boats and boat trailers and similar devices.

rnis also includes any vehicle which carries a valid

state of Florida "RV" license plate.

84. Restaurant. An establishment where food is ordered,

prepared, and served for pay primarily for consumption

on the premises in a completely enclosed room, under

the roof of the main structure, or in an anterior court.

A drive-in restaurant as defined here is not a -estaurant.

A cafeteria shall be deemed a restaurant as defined herein

85. Rooming House. A dwelling used for the business of

furnishing accommodations to more than six persons or

lodgers.

G5. St. Augustine Architecture. A distinctive architectural

style influenced by the traditions of the Spanish,

English, Minorcan and early American inhabitants -as

adapted to utilize available materials and meet local

conditions of climate. This style is simple, functional

and unpretentious. The style is described and documented


-23-





Article 4. Definitions
St. Aug. Architecture

in the book "The Houses of St. Augustine" by Albert

Manucy, published by the St. Augustine Historical

Society ; 962.

Houses were built flush with the street line, with the

remainder of the front line enclosed by a wall or fence

through which access was gained to the side yard and the

house. A few doors opened directly on the street after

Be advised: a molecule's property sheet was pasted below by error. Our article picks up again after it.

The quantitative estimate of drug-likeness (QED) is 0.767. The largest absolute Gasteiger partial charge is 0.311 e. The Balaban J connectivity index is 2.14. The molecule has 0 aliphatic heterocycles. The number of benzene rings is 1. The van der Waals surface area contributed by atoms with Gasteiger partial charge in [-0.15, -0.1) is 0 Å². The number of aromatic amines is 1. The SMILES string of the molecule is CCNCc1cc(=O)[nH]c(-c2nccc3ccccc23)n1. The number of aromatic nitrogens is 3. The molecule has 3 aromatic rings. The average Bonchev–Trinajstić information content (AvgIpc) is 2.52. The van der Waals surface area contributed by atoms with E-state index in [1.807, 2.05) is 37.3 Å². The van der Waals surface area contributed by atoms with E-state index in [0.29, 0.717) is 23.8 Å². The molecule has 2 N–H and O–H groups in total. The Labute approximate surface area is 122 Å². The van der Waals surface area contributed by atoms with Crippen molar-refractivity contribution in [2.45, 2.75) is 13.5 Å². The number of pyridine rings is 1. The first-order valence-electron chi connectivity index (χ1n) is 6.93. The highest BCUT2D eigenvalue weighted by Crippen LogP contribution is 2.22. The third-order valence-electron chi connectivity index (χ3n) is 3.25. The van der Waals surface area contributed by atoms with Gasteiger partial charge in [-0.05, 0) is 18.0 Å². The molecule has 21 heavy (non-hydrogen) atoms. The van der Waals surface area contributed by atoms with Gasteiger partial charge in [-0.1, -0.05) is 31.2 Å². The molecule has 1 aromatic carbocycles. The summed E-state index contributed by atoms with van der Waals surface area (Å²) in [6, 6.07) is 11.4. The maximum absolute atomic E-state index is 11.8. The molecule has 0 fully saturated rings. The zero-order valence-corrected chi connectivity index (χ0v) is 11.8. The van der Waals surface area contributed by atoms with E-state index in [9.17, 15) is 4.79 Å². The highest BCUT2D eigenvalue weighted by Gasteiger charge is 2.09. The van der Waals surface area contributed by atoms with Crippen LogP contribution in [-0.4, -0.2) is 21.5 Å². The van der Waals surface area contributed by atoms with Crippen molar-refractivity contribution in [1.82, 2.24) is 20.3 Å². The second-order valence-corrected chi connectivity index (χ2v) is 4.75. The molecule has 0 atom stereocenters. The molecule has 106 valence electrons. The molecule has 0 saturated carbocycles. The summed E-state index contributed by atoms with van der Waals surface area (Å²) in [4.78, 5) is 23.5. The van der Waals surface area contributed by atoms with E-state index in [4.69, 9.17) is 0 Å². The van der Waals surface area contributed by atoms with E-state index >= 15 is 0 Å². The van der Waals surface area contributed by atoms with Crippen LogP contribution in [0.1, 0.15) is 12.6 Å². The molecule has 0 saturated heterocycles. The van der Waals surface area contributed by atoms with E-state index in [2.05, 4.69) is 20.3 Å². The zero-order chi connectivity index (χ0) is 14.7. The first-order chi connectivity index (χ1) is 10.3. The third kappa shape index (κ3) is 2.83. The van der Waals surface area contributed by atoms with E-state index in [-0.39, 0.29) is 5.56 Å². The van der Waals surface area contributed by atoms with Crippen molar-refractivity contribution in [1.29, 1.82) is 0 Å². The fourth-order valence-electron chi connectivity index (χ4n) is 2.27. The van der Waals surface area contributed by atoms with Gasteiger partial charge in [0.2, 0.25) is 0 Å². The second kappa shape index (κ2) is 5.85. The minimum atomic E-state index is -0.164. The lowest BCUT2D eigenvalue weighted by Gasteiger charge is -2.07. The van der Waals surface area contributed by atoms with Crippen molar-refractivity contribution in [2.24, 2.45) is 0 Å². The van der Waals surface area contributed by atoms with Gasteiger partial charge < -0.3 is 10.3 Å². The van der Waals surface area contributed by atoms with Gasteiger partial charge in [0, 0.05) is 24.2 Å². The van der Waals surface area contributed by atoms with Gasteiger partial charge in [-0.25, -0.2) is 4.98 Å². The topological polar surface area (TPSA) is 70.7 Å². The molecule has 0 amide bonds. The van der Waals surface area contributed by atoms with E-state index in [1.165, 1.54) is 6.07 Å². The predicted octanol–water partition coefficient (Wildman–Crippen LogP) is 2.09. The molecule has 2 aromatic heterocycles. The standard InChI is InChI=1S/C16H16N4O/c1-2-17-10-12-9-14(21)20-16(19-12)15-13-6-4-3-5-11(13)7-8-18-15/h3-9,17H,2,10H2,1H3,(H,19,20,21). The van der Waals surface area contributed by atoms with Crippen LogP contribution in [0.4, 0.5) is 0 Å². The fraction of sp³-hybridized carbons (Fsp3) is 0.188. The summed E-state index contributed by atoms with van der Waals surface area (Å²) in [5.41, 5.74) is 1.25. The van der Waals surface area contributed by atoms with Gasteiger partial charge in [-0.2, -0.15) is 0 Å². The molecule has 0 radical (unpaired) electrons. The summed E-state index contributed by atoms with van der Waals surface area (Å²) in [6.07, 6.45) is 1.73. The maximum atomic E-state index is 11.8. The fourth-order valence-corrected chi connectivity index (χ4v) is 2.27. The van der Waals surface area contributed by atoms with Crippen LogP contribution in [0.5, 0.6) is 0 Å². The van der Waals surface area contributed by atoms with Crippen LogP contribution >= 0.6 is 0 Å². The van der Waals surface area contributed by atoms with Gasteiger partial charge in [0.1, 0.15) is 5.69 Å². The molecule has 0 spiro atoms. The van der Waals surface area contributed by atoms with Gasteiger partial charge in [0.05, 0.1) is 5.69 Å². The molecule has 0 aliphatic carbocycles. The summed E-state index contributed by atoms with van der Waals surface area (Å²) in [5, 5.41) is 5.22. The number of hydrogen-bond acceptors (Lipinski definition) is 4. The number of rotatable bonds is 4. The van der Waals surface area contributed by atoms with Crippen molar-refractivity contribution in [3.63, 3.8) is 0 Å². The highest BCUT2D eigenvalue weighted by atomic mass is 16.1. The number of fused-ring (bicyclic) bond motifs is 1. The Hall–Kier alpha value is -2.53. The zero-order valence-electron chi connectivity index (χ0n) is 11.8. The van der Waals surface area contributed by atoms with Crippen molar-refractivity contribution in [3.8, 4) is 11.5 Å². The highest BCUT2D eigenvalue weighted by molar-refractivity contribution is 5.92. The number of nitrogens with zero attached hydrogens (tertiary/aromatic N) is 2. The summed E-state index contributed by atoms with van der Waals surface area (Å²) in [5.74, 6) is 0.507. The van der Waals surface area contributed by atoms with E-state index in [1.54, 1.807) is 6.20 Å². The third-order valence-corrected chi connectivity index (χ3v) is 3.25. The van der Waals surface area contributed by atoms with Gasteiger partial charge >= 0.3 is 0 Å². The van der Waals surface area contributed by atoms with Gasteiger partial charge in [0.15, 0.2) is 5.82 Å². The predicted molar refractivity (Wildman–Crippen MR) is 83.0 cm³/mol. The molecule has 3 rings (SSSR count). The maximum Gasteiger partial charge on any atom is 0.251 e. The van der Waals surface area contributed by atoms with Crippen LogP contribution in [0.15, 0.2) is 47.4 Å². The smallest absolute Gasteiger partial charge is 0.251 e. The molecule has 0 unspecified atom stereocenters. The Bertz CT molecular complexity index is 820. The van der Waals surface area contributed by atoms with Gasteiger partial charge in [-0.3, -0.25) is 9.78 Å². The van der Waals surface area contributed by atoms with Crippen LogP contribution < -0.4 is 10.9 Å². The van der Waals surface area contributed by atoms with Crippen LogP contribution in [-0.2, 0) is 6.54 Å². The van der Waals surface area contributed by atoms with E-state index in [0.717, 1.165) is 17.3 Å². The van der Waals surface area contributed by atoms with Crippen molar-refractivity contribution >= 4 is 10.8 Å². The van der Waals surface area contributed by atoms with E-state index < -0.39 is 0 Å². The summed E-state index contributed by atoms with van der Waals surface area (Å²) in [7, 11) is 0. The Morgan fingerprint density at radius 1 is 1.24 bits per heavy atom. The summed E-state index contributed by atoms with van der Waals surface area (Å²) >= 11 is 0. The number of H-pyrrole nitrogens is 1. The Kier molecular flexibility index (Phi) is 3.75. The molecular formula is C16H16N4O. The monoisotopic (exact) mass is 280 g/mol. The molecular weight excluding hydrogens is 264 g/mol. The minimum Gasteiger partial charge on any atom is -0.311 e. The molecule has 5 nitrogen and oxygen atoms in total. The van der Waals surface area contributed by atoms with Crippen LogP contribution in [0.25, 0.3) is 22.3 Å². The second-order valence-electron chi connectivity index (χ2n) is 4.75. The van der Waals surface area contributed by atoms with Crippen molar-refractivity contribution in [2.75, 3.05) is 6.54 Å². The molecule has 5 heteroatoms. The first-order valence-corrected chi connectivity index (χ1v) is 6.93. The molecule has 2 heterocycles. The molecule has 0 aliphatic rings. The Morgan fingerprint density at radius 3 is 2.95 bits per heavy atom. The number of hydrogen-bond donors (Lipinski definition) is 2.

1763. Houses imparted a massive but well-proportioned

look and were, one to two an a half stories in height.

The most common floor plan was a simple rectangle with a

loggia to the side or rear. Stairs to upper floors were

located at one end of the loggia in a protected alcove.

Some houses had an added wing, and a few were U-shaped.

Ground level floors were of tabby (shell concrete) at or

near grade, although some wooden floors set close to the

ground appeared late. Wooden second floors were carried

on exposed beams. Tabby or coquina walls were always

plastered inside and out. White is the only color

described, and was dominant well into the 19th century.

Some late exterior walls were scored in ashlar pattern.

Openings were generally large. Early doors were heavy

and solid, the six-panel door appearing after 1763.

Windows with inside shutters and protecting wooden grills

(rejas) were the rule until 1763. Iron grillwork was'

never characteristic of Spanish St. Augustine. After

1763 double hung windows with glass panes appeared, and


-24-




Article 4. Definitions
St. Aug. Architecture -
Service Station


shutters moved to the outside. All woodwork was simple

and somewhat heavy. Street balconies were common; the

early forris supported by corbelled beams. Some second

stories were of wood, usually clapboard. Chimneys were

rare before 1763; common thereafter. Decoration and

ornamentation was minimal and simple.

Before 1763 flat roofs were present, particularly on

masonry houses; they were rare thereafter. Pitched

roofs of both gable and hip types were commonest and